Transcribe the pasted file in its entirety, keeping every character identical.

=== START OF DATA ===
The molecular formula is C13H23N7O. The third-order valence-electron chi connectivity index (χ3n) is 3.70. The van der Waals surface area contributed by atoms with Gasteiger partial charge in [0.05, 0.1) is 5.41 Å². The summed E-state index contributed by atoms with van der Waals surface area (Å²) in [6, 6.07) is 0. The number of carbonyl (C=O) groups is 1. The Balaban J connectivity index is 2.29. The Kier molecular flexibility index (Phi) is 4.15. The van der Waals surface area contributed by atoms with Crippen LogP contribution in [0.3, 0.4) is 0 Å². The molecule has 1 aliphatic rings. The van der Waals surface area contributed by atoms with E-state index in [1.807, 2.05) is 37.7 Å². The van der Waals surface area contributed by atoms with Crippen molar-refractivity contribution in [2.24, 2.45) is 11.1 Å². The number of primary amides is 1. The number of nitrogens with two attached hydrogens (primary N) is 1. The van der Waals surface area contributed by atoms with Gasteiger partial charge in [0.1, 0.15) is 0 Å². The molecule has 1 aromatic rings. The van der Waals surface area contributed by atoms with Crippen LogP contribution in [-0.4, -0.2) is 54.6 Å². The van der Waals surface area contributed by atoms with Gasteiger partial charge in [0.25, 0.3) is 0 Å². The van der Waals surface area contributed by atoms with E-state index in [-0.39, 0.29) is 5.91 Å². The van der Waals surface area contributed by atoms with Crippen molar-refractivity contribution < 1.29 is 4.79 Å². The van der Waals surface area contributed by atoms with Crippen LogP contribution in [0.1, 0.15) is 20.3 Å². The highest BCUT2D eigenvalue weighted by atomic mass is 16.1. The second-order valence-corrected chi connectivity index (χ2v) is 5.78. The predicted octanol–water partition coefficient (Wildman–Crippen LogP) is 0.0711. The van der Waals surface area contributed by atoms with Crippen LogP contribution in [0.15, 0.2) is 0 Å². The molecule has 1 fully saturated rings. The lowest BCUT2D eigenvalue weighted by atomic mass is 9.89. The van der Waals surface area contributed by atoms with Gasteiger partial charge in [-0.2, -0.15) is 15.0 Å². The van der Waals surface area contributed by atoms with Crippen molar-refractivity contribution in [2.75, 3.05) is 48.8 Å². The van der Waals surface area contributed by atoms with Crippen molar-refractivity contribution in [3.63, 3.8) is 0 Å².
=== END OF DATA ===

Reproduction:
The molecular formula is C13H23N7O. The third-order valence-electron chi connectivity index (χ3n) is 3.70. The van der Waals surface area contributed by atoms with Gasteiger partial charge in [0.05, 0.1) is 5.41 Å². The summed E-state index contributed by atoms with van der Waals surface area (Å²) in [6, 6.07) is 0. The number of carbonyl (C=O) groups is 1. The Balaban J connectivity index is 2.29. The Kier molecular flexibility index (Phi) is 4.15. The van der Waals surface area contributed by atoms with Crippen LogP contribution in [0.3, 0.4) is 0 Å². The molecule has 1 aliphatic rings. The van der Waals surface area contributed by atoms with E-state index in [1.807, 2.05) is 37.7 Å². The van der Waals surface area contributed by atoms with Crippen molar-refractivity contribution in [2.24, 2.45) is 11.1 Å². The number of primary amides is 1. The number of nitrogens with two attached hydrogens (primary N) is 1. The van der Waals surface area contributed by atoms with Gasteiger partial charge in [0.1, 0.15) is 0 Å². The molecule has 1 aromatic rings. The van der Waals surface area contributed by atoms with Crippen LogP contribution in [-0.4, -0.2) is 54.6 Å². The van der Waals surface area contributed by atoms with Gasteiger partial charge in [0.25, 0.3) is 0 Å². The van der Waals surface area contributed by atoms with E-state index in [-0.39, 0.29) is 5.91 Å². The van der Waals surface area contributed by atoms with Crippen molar-refractivity contribution < 1.29 is 4.79 Å². The van der Waals surface area contributed by atoms with Crippen LogP contribution in [0.1, 0.15) is 20.3 Å². The highest BCUT2D eigenvalue weighted by atomic mass is 16.1. The second-order valence-corrected chi connectivity index (χ2v) is 5.78. The predicted octanol–water partition coefficient (Wildman–Crippen LogP) is 0.0711. The van der Waals surface area contributed by atoms with Crippen LogP contribution in [0.15, 0.2) is 0 Å². The molecule has 1 fully saturated rings. The lowest BCUT2D eigenvalue weighted by atomic mass is 9.89. The van der Waals surface area contributed by atoms with Gasteiger partial charge in [-0.2, -0.15) is 15.0 Å². The van der Waals surface area contributed by atoms with Crippen molar-refractivity contribution in [2.75, 3.05) is 48.8 Å². The van der Waals surface area contributed by atoms with Crippen molar-refractivity contribution in [3.63, 3.8) is 0 Å².